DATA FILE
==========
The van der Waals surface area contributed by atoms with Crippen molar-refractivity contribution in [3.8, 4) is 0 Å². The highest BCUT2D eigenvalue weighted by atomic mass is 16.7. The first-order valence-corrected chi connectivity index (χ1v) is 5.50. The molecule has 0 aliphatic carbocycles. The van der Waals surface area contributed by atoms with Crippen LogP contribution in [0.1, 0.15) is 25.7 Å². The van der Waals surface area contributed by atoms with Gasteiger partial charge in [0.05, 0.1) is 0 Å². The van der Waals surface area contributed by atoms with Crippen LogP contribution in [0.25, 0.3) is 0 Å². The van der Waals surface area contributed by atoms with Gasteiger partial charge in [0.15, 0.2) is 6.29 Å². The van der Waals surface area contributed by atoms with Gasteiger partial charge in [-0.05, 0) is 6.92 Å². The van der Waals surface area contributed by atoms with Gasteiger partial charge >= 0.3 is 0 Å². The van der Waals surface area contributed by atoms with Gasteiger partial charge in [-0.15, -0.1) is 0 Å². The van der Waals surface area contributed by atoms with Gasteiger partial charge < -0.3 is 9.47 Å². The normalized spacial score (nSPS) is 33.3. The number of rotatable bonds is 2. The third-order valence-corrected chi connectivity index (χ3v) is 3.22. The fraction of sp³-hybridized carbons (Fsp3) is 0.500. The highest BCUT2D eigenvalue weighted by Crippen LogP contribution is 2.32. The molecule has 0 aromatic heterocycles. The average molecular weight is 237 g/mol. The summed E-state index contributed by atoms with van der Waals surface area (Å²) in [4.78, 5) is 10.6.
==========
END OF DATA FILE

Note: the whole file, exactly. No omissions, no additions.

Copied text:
The van der Waals surface area contributed by atoms with Crippen molar-refractivity contribution in [3.8, 4) is 0 Å². The highest BCUT2D eigenvalue weighted by atomic mass is 16.7. The first-order valence-corrected chi connectivity index (χ1v) is 5.50. The molecule has 0 aliphatic carbocycles. The van der Waals surface area contributed by atoms with Crippen LogP contribution in [0.1, 0.15) is 25.7 Å². The van der Waals surface area contributed by atoms with Gasteiger partial charge in [0.05, 0.1) is 0 Å². The van der Waals surface area contributed by atoms with Crippen LogP contribution in [0.25, 0.3) is 0 Å². The van der Waals surface area contributed by atoms with Gasteiger partial charge in [0.15, 0.2) is 6.29 Å². The van der Waals surface area contributed by atoms with Gasteiger partial charge in [-0.05, 0) is 6.92 Å². The van der Waals surface area contributed by atoms with Gasteiger partial charge >= 0.3 is 0 Å². The van der Waals surface area contributed by atoms with Gasteiger partial charge in [-0.15, -0.1) is 0 Å². The van der Waals surface area contributed by atoms with Gasteiger partial charge < -0.3 is 9.47 Å². The normalized spacial score (nSPS) is 33.3. The number of rotatable bonds is 2. The third-order valence-corrected chi connectivity index (χ3v) is 3.22. The fraction of sp³-hybridized carbons (Fsp3) is 0.500. The highest BCUT2D eigenvalue weighted by Crippen LogP contribution is 2.32. The molecule has 0 aromatic heterocycles. The average molecular weight is 237 g/mol. The summed E-state index contributed by atoms with van der Waals surface area (Å²) in [4.78, 5) is 10.6.